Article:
Located approximately 75 miles north of Coeur d’Alene, Priest Lake offers a wealth of year-round recreational opportunities in one of the most pristine settings in the West. The lake system, accessible from Priest River via Highway 57, is 25 miles long. It actually consists of two lakes joined by a 2-mile, slow-moving river known as the Thoroughfare. The area boasts 80 miles of shoreline and many excellent accesses and beaches for swimming, picnics, and boating sports. Visitors are well accommodated with marina and vehicle service, boat rentals, and grocery/tackle shops.
The Kalispel Indians were the first inhabitants of the Pend Oreille River Valley. The Seneacquoteen historic marker on Highway 2, eight miles east of town, marks the Indian Campground and river crossing where the old Indian Trail to British Columbia joined the wagon road from Walla Walla, Washington.
Just 10 minutes north of Post Falls off Hwy 41, Rathdrum offers small-town living at its best. Originally named Westwood, it was the county seat at the turn of the last century, with the railroad depot as the heart of the community. Idaho’s oldest brick church, the St. Stanislaus Kostka Mission, is located in Rathdrum and is listed on the National Register of Historic Places. Rathdrum is anchored on the edge of the Rathdrum Prairie in the shadow of beautiful Rathdrum Peak.
Just 40 minutes north of Coeur d’Alene on the northwestern shore of Lake Pend Oreille sits Sandpoint, an eclectic city offering cultural and recreational opportunities year round. Lake Pend Oreille is more than 43 miles long and six miles wide with depths of more than 1,200 feet. On its southeastern end, huge cliffs plummet to the water’s edge. To the northwest are the rugged Selkirk Mountains, home of Schweitzer Mountain Resort. Schweitzer is famous for superb ski conditions, top-notch facilities and multi-seasonal activities and events.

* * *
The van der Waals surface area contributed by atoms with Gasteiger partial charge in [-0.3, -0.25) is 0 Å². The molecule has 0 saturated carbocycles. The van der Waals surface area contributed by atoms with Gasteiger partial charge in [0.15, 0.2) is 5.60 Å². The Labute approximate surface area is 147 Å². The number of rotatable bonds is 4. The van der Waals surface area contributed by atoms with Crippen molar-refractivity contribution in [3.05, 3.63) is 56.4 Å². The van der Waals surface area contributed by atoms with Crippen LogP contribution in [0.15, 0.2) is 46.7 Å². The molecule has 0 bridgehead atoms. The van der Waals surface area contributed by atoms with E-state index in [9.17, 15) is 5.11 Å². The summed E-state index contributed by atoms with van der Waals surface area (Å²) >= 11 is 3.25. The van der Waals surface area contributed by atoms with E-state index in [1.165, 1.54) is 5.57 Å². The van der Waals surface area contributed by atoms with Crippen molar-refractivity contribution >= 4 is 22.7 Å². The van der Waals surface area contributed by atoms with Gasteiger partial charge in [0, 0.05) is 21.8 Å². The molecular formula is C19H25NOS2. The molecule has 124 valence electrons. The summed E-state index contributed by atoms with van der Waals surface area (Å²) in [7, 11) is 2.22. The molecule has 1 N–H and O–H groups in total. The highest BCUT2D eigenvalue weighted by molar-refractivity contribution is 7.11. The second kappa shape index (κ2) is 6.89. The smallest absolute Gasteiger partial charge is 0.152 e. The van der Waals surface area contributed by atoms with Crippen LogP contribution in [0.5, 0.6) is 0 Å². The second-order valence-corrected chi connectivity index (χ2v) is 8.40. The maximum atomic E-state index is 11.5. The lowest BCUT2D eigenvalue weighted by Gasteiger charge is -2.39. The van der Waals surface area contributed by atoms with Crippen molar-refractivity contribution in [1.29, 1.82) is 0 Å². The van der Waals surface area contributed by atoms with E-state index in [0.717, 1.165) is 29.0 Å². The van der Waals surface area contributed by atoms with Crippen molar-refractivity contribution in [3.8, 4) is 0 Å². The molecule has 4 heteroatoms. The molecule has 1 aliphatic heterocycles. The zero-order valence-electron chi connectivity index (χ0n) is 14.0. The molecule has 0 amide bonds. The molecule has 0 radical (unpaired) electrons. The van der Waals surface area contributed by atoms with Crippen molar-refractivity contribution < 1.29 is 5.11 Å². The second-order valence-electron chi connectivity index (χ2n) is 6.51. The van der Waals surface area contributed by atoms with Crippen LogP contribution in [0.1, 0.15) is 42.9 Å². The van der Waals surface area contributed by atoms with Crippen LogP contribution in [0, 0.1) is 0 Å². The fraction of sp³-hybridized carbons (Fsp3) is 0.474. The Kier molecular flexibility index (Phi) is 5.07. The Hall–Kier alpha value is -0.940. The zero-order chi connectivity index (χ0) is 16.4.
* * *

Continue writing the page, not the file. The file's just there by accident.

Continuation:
A rediscovered vacation site located on State Highway 41, Spirit Lake is 10 miles north of Rathdrum and within easy driving distance of Coeur d’Alene and Spokane. Spirit Lake has 12 miles of shoreline, is 4.5 miles long, one mile wide and 100 feet at its deepest. Spirit Lake is the highest of all small lakes in the Inland Empire with an elevation of 2,400 feet and is home to an abundance of spectacular lakefront views with the majestic Selkirk Mountains to the west and north. The town has a city park with public beach, boat ramp and dock.
St. Maries (pronounced St. Marys) developed as a steamboat stop and major distribution center for raw logs at the junction of the St. Maries and St. Joe rivers. Boats maneuvering large brailles of logs to sawmills can still be seen moving along the St. Joe River which is the highest navigable river in the world, and boasts blue ribbon trout fishing.
In 1860, the building of the Mullan Road brought rumors of gold in the area. Twenty years later, Andrew J. Prichard discovered gold near the North Fork of the Coeur d’Alene River. In 1884, silver was discovered in the Coeur d’Alene Mountains. By 1890, Wallace became the hub of one of the richest mining districts in the world. Early days were rough and tumble and names such as Wyatt Earp, Calamity Jane and Mollie b’Damm were present near the county seat located at Murray. The entire city of Wallace is listed on the national historic register.
The fertile farmlands of the Worley-Plummer region, 25 miles south of Coeur d’Alene on U.S. Highway 95, wrap around some incredible new developments on the Coeur d’Alene Reservation. The Coeur d’Alene Tribal Resort and Casino, with a world class 18-hole public golf course, Circling Raven, has created jobs and prosperity for these small rural communities.